Dm:

Dispatcher, Fleet Manager, Driver Manager

The primary person a driver communicates with at his/her company. A dispatcher can play many roles, depending on the company's structure. Dispatchers may assign freight, file requests for home time, relay messages between the driver and management, inform customer service of any delays, change appointment times, and report information to the load planners.

Driver Manager:

Dispatcher, Fleet Manager, Driver Manager

The primary person a driver communicates with at his/her company. A dispatcher can play many roles, depending on the company's structure. Dispatchers may assign freight, file requests for home time, relay messages between the driver and management, inform customer service of any delays, change appointment times, and report information to the load planners.

HOS:

Hours Of Service

HOS refers to the logbook hours of service regulations.
Diver Driver's Comment
member avatar

Great topic ! First, I'd like to thank Brett, Errol, and everyone of you "old timers" and even you "newbies" for sharing your stories and advice. I found this site while I was in trucking school, and it helped me immensely! (Sorry for the Grammy acceptance speech)

I just went over 1yr with Prime, on the 11th.

I'm from the old school thought of its not good to job hop anyway, but in this case here is why.

1) You're learning a business

2) You're building business relationships, and your reputation

3) Companies want to see that your not gonna bolt, as soon as you see signs of a slow week.

4) Just like the Navy, and offshore... The best ship in the fleet, or company to work for is the company you just left, or your next company. (If you have questions, I can explain)

5) The totem pole.... you work your way to the top. Why leave and have to start over ?

Just my $.02.

EPU:

Electric Auxiliary Power Units

Electric APUs have started gaining acceptance. These electric APUs use battery packs instead of the diesel engine on traditional APUs as a source of power. The APU's battery pack is charged when the truck is in motion. When the truck is idle, the stored energy in the battery pack is then used to power an air conditioner, heater, and other devices

Page 1 of 1

New Reply:

New! Check out our help videos for a better understanding of our forum features

Bold
Italic
Underline
Quote
Photo
Link
Smiley
Links On TruckingTruth


example: TruckingTruth Homepage



example: http://www.truckingtruth.com
Submit
Cancel

Need help? We have instructions for sharing photos from photo sharing sites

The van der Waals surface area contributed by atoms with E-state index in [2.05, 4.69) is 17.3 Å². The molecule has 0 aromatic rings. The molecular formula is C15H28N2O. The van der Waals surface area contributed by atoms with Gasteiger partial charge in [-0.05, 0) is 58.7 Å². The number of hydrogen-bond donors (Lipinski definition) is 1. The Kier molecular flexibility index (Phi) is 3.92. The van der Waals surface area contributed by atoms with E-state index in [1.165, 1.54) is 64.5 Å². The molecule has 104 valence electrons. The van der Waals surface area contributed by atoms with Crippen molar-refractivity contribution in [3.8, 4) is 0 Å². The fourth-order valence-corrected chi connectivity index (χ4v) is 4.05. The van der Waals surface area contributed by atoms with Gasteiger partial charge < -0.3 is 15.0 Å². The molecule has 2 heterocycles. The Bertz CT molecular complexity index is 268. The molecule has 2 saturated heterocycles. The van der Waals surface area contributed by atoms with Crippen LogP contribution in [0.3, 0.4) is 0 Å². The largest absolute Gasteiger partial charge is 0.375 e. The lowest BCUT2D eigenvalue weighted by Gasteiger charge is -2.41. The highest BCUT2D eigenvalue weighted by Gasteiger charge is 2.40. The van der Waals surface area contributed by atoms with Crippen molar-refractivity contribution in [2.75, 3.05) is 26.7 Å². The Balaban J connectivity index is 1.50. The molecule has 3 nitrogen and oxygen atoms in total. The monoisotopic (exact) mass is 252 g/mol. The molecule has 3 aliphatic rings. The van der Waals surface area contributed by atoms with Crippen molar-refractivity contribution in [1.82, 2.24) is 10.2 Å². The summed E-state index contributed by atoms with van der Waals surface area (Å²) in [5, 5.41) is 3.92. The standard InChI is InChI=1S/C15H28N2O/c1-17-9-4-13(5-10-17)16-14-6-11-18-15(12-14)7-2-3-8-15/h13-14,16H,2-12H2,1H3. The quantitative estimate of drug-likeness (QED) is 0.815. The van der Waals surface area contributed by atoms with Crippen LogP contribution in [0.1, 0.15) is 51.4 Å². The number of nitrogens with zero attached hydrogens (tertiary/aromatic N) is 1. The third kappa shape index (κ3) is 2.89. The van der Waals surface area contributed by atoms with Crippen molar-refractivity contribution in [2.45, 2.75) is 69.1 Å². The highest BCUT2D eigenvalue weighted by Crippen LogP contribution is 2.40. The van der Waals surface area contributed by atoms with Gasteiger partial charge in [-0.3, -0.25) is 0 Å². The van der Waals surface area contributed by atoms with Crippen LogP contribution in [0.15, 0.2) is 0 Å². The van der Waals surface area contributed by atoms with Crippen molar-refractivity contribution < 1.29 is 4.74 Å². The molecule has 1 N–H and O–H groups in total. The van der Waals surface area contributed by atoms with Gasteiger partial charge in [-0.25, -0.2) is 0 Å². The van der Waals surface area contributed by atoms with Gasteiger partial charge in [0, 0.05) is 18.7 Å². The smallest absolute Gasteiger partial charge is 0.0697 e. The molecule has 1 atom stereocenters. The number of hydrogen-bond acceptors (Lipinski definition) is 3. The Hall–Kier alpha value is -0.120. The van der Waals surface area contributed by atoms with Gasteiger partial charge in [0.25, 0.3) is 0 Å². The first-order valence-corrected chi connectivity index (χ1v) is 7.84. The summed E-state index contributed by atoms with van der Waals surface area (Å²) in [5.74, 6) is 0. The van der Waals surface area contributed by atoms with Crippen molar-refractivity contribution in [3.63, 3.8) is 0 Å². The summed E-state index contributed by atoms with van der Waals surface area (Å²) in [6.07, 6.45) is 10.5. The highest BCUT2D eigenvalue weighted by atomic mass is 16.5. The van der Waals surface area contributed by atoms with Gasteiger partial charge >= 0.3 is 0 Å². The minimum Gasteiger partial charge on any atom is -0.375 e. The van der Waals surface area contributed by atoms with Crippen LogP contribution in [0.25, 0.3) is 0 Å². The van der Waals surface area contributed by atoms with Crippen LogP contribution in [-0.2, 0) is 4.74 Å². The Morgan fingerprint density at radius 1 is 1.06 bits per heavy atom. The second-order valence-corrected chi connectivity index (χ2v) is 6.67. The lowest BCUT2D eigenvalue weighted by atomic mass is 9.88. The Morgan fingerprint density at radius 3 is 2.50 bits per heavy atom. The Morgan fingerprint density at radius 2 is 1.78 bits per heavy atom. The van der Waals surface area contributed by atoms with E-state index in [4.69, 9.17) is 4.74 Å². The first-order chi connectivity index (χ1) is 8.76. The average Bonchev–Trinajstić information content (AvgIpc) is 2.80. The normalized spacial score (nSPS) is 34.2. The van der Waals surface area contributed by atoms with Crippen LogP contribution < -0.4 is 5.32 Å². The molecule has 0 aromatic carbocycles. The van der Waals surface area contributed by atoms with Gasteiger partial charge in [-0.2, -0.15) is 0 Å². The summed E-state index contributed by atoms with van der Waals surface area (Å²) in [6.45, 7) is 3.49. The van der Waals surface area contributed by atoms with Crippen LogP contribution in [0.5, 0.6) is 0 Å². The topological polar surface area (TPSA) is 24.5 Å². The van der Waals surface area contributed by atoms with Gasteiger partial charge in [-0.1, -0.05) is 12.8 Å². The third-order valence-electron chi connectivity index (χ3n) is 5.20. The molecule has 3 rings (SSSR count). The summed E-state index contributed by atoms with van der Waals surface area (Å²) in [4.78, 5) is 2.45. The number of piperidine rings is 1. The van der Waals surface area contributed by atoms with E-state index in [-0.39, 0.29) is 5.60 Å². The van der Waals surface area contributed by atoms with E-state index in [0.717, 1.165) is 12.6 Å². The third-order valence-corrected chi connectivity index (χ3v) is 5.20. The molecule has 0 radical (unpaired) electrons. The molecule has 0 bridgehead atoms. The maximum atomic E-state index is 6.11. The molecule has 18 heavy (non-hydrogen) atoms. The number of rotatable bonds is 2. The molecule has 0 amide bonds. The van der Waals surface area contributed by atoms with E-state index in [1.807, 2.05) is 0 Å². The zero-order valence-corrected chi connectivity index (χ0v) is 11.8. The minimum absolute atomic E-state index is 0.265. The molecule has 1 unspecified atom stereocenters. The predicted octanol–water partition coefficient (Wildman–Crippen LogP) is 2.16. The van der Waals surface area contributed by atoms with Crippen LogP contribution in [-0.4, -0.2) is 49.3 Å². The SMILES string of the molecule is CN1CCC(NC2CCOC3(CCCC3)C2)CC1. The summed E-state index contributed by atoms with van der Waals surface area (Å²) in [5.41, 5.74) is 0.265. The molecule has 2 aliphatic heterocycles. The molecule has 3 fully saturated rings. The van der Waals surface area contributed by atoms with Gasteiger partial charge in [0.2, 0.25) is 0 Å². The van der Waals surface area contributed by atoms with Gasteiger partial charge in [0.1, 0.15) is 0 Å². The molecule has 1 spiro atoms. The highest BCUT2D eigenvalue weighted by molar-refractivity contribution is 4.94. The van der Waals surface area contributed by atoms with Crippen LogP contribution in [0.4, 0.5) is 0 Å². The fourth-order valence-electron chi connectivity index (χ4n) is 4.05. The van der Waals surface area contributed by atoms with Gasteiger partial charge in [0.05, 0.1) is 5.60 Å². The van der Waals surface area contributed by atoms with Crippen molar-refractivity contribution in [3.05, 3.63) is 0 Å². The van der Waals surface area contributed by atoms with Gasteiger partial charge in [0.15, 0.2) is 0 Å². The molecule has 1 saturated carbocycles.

example: http://www.truckingtruth.com/images/header.jpg
Submit
Cancel

Click on any of the buttons below to insert a link to that section of TruckingTruth:

Getting Started In Trucking High Road Training Program Company-Sponsored Training Programs Apply For Company-Sponsored Training Truck Driver's Career Guide Choosing A School Choosing A Company Truck Driving Schools Truck Driving Jobs Apply For Truck Driving Jobs DOT Physical Drug Testing Items To Pack Pre-Hire Letters CDL Practice Tests Trucking Company Reviews Brett's Book Leasing A Truck Pre-Trip Inspection Learn The Logbook Rules Sleep Apnea
Done
Done

0 characters so far - 5,500 maximum allowed.
Submit Preview

Preview:

Submit
Cancel

Join Us!

We have an awesome set of tools that will help you understand the trucking industry and prepare for a great start to your trucking career. Not only that, but everything we offer here at TruckingTruth is 100% free - no strings attached! Sign up now and get instant access to our member's section:
High Road Training Program Logo
  • The High Road Training Program
  • The High Road Article Series
  • The Friendliest Trucker's Forum Ever!
  • Email Updates When New Articles Are Posted

Apply For Paid CDL Training Through TruckingTruth

Did you know you can fill out one quick form here on TruckingTruth and apply to several companies at once for paid CDL training? Seriously! The application only takes one minute. You will speak with recruiters today. There is no obligation whatsoever. Learn more and apply here:

Apply For Paid CDL Training

About Us

TruckingTruth was founded by Brett Aquila (that's me!), a 15 year truck driving veteran, in January 2007. After 15 years on the road I wanted to help people understand the trucking industry and everything that came with the career and lifestyle of an over the road trucker. We'll help you make the right choices and prepare for a great start to your trucking career.

Read More

Becoming A Truck Driver

Becoming A Truck Driver is a dream we've all pondered at some point in our lives. We've all wondered if the adventure and challenges of life on the open road would suit us better than the ordinary day to day lives we've always known. At TruckingTruth we'll help you decide if trucking is right for you and help you get your career off to a great start.

Learn More